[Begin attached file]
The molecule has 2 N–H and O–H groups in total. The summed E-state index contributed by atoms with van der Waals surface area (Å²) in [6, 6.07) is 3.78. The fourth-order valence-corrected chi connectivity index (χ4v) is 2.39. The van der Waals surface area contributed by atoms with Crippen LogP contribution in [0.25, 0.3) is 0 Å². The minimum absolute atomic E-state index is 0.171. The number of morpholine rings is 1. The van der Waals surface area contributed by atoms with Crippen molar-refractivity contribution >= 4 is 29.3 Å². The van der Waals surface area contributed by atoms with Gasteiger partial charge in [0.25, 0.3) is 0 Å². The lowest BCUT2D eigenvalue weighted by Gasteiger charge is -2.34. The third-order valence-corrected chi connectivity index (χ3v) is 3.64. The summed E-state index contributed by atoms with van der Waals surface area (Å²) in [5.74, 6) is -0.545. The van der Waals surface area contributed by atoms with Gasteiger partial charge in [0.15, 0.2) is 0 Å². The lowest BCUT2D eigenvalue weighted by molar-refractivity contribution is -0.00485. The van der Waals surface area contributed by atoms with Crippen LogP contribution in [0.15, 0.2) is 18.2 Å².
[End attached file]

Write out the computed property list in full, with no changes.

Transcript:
The molecule has 2 N–H and O–H groups in total. The summed E-state index contributed by atoms with van der Waals surface area (Å²) in [6, 6.07) is 3.78. The fourth-order valence-corrected chi connectivity index (χ4v) is 2.39. The van der Waals surface area contributed by atoms with Crippen LogP contribution in [0.25, 0.3) is 0 Å². The minimum absolute atomic E-state index is 0.171. The number of morpholine rings is 1. The van der Waals surface area contributed by atoms with Crippen molar-refractivity contribution >= 4 is 29.3 Å². The van der Waals surface area contributed by atoms with Gasteiger partial charge in [0.25, 0.3) is 0 Å². The lowest BCUT2D eigenvalue weighted by Gasteiger charge is -2.34. The third-order valence-corrected chi connectivity index (χ3v) is 3.64. The summed E-state index contributed by atoms with van der Waals surface area (Å²) in [5.74, 6) is -0.545. The van der Waals surface area contributed by atoms with Gasteiger partial charge in [0.15, 0.2) is 0 Å². The lowest BCUT2D eigenvalue weighted by molar-refractivity contribution is -0.00485. The van der Waals surface area contributed by atoms with Crippen LogP contribution in [0.15, 0.2) is 18.2 Å².